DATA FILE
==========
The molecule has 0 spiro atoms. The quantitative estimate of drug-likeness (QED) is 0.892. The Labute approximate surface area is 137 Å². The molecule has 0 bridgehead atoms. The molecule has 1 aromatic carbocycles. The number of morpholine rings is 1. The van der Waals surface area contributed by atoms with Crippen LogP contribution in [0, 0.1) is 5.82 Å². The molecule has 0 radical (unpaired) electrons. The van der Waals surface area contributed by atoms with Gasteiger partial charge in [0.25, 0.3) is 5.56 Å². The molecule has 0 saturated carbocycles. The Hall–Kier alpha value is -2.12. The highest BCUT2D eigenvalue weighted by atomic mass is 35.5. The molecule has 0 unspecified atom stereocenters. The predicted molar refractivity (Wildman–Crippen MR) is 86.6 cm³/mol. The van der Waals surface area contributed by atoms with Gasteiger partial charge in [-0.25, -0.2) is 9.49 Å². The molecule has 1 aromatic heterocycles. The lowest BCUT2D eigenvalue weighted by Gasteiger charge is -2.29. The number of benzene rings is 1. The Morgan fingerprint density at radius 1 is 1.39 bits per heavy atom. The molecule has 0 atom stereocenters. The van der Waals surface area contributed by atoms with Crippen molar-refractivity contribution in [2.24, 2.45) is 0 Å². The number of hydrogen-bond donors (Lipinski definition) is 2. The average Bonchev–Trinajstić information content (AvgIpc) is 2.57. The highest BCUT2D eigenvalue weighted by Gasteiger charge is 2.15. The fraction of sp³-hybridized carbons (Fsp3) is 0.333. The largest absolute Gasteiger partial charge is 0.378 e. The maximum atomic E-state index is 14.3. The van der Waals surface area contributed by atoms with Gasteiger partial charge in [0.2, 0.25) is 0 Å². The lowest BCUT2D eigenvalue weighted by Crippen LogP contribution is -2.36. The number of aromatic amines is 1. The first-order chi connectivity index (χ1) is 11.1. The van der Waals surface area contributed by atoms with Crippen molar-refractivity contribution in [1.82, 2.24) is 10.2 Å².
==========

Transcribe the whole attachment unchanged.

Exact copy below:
The molecule has 0 spiro atoms. The quantitative estimate of drug-likeness (QED) is 0.892. The Labute approximate surface area is 137 Å². The molecule has 0 bridgehead atoms. The molecule has 1 aromatic carbocycles. The number of morpholine rings is 1. The van der Waals surface area contributed by atoms with Crippen LogP contribution in [0, 0.1) is 5.82 Å². The molecule has 0 radical (unpaired) electrons. The van der Waals surface area contributed by atoms with Gasteiger partial charge in [0.25, 0.3) is 5.56 Å². The molecule has 0 saturated carbocycles. The Hall–Kier alpha value is -2.12. The highest BCUT2D eigenvalue weighted by atomic mass is 35.5. The molecule has 0 unspecified atom stereocenters. The predicted molar refractivity (Wildman–Crippen MR) is 86.6 cm³/mol. The van der Waals surface area contributed by atoms with Gasteiger partial charge in [-0.25, -0.2) is 9.49 Å². The molecule has 1 aromatic heterocycles. The lowest BCUT2D eigenvalue weighted by Gasteiger charge is -2.29. The number of benzene rings is 1. The Morgan fingerprint density at radius 1 is 1.39 bits per heavy atom. The molecule has 0 atom stereocenters. The van der Waals surface area contributed by atoms with Crippen molar-refractivity contribution in [2.24, 2.45) is 0 Å². The number of hydrogen-bond donors (Lipinski definition) is 2. The average Bonchev–Trinajstić information content (AvgIpc) is 2.57. The highest BCUT2D eigenvalue weighted by Gasteiger charge is 2.15. The fraction of sp³-hybridized carbons (Fsp3) is 0.333. The largest absolute Gasteiger partial charge is 0.378 e. The maximum atomic E-state index is 14.3. The van der Waals surface area contributed by atoms with Gasteiger partial charge in [0.2, 0.25) is 0 Å². The lowest BCUT2D eigenvalue weighted by Crippen LogP contribution is -2.36. The number of aromatic amines is 1. The first-order chi connectivity index (χ1) is 11.1. The van der Waals surface area contributed by atoms with Crippen molar-refractivity contribution in [1.82, 2.24) is 10.2 Å².